Alexander ALX400

From Wikipedia, the free encyclopedia
Jump to navigation Jump to search

Alexander ALX400
Stagecoach A1 Service bus.JPG
A Stagecoach A1 Service Alexander ALX400-bodied Dennis Trident 2 at Ardrossan, Chapelhill terminus.
An Arriva North West, DAF DB250/Alexander ALX400 interior.
Manufacturer Alexander/TransBus/Alexander Dennis
Production 1997–2006
Body and chassis
Doors 1 or 2 doors
Floor type Low floor
Chassis Dennis Trident 2[1]
Volvo B7TL[2]
DAF DB250[3]
Engine Cummins C-Series/ISCe (Dennis Trident 2)
Volvo D7C (Volvo B7TL)
Length Between 9.9 metres and 11.0 metres
Width 2.55 metres
Height Various (Up to 14'5"[4])

The Alexander ALX400 (later known as the TransBus ALX400 and the Alexander Dennis ALX400) is a 2-axle double-decker bus body built by Walter Alexander Coachbuilders (later by TransBus International/Alexander Dennis). It was one of the ALX-series bodywork, all of which (except the ALX100) featured the same designs on the front and rear panels that were originally designed for the new generation of mainly low-floor bus chassis produced since the late 1990s.

Released in 1997, it replaced the aging Alexander R-series bodies and was fitted to numerous chassis, including the Dennis/TransBus Trident,[1] the DAF/VDL DB250LF[3] and the Volvo B7TL.[2] It proved a big success with national operators; huge numbers serve London and the rest of the United Kingdom. From its introduction until 2006, it had been the favoured 2-axle double-decker bus model for the Stagecoach Group.

The ALX400 was also a big hit with Dublin Bus of Ireland, which ordered 658 between 2000 and 2006. 648 of them were fitted on Volvo B7TL chassis, AV 1-448 (AV means Alexander Volvo) were Volvo B7TL chassis,[2] and AX 449-648 were on B7TL MKII chassis. During 2003 an order was placed for 10 TransBus Trident/ALX 400 versions known as DT 1-10 to compare against the AV class with a view to splitting future orders. Most of these featured 76 seat single door bodies although there were various seating capacities for on a small minority used and rail/airport services. Summerhill based AV 116-130 were built with dual door bodies for use on the Airlink services.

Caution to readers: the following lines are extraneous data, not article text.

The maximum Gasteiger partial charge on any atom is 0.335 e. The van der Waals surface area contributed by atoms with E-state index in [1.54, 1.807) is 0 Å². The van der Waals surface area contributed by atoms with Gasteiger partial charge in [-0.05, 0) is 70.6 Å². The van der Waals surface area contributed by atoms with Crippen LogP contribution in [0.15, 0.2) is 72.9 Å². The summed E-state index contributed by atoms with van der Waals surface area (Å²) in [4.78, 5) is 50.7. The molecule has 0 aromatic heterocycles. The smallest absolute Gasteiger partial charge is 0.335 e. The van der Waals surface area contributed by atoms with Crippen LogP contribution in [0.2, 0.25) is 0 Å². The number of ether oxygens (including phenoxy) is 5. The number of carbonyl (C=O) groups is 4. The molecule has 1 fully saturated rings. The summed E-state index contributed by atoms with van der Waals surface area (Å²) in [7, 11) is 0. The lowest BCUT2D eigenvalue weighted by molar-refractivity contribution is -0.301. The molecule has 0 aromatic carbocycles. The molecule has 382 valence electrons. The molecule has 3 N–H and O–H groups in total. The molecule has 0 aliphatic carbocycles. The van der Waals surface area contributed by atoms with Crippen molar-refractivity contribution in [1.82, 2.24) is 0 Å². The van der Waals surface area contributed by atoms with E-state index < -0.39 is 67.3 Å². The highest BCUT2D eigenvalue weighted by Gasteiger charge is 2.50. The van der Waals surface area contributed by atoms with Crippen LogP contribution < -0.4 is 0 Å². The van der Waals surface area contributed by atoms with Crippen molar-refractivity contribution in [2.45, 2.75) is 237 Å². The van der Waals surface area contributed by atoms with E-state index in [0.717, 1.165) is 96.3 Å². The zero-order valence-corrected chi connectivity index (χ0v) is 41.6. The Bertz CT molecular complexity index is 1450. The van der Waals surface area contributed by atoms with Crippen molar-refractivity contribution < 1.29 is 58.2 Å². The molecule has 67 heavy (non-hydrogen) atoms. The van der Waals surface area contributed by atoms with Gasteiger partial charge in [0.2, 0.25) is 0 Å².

Various seating configurations were available, with Transport for London (TfL) specification models fitted with a central exit door. There are typically 45 seats on the upper deck, and between 17 (on the DAF DB250) and 22 seats on the lower deck. Longer models for use elsewhere have up to 47 seats on the upper deck, and 24 below with a central door. Stagecoach subsidiaries outside London have ALX400s on long-wheelbase Dennis Trident chassis, fitted with 51 seats upstairs (47 on later models) and 28 downstairs.

In late 2005 Alexander Dennis launched the Enviro400 model, intended as a replacement for the ALX400. But in 2006, new ALX400s were still entering service with Stagecoach (on Dennis Trident 2 chassis) and Arriva (on Volvo B7TL chassis). Despite the bulk of the 2006 Stagecoach double-decker bus order favouring the Enviro400 model, also chosen by London operator Metroline, in March 2006 Dublin Bus placed a repeat order for 100 of the type on Volvo B7TL chassis. Production of the ALX400 bodywork ceased after the delivery of these 100 ALX400-bodied Volvo B7TL in late 2006.

It was announced in 2014[by whom?] that Arriva London's DLA1 (R101GNW) the first built ALX400 and London's first low floor double decker is to be transferred to the London Transport Museum Depot to be added to the collection of the London Transport historic bus collection.[citation needed]


See also[edit]


  1. ^ a b Webb, Mary; Clarke, Jackie (2007). Jane's Urban Transport Systems. Jane's Information Group. p. 376. Retrieved 17 February 2016. 
  2. ^ a b c Collins, Michael (2000). Rail Versus Road in Ireland, 1900-2000:. Colourpoint. p. 49. ISBN 9781898392378. Retrieved 17 February 2016. 
  3. ^ a b Payne, Jamie (11 July 2015). "Arriva Midlands (4789) DAF DB250 ALX400 - S215 JUA". Flickr. Retrieved 17 February 2016. 
  4. ^ "(West Midlands Travel Limited 4355-BX02AVL)". Archived from the original on 4 May 2018. Retrieved 4 May 2018. 

External links[edit]